We examined this question under the scientific leadership of researchers from Hertie School, Humboldt-University of Berlin and University of Konstanz. Declarative data was fused with passive data from our behavioral panel. From 16 June (the launch of the app) until 21 September 2020 we analysed downloaded figures from the app from 1132 panelists and, in addition, asked them about their user behavior.
One group of participants were randomly selected, and were sent direct messages asking them to install the app. Subsequently, their app usage was compared to those who hadn’t received such messages on the basis of declarative and tracking data.
After high download figures in the first weeks following its launch in June 2020, their increase stagnated. The aim of the study was to track the numbers of downloads over 100 days and study the usage of the app in different sections of the population. The second stage of the study aimed to test strategies aimed at convincing more people to use the app.
The results of the study revealed that at the beginning of the study period a higher proportion of people from risk groups had been using the app, while people with many social contacts were rather more reluctant. At the same time, informative and motivating video messages did help to positively influence knowledge and attitudes towards the app, however, they didn’t have a positive effect on the download. Monetary incentives, on the contrary, led to a higher usage of the app, especially among younger respondents. Although the app usage in our panel was already relatively high, we achieved an increase of 17 percentage points on average, through financial incentives.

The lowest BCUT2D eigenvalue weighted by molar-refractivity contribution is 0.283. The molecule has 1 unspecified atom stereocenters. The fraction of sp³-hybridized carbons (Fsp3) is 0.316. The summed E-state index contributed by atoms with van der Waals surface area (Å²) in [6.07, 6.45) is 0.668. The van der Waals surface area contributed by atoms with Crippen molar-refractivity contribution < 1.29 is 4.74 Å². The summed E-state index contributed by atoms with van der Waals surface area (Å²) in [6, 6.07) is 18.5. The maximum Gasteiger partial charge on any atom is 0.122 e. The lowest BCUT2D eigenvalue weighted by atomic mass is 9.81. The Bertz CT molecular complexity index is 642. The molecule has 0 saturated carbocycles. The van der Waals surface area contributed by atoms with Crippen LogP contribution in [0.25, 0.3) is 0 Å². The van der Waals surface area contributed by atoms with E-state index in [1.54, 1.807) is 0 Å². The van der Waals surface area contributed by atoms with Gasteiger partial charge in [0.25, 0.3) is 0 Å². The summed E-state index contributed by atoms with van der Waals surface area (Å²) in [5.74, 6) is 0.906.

For this purpose, participants have been randomly allocated to one of two groups: one group was offered a monetary incentive to download the app (1, 2, or 5 euros), while the other group served as a control group.
The results of the study, on the one hand, indicate that the effectiveness of the app is limited because of a disadvantageous distribution of its usage among the population. At the same time, it offers solutions to considerably increase the number of users with comparably small monetary incentives.
The complete study can be found here.
*Germany’s contact-tracing-app designed to alert the user if they have had contact with a person infected with Covid.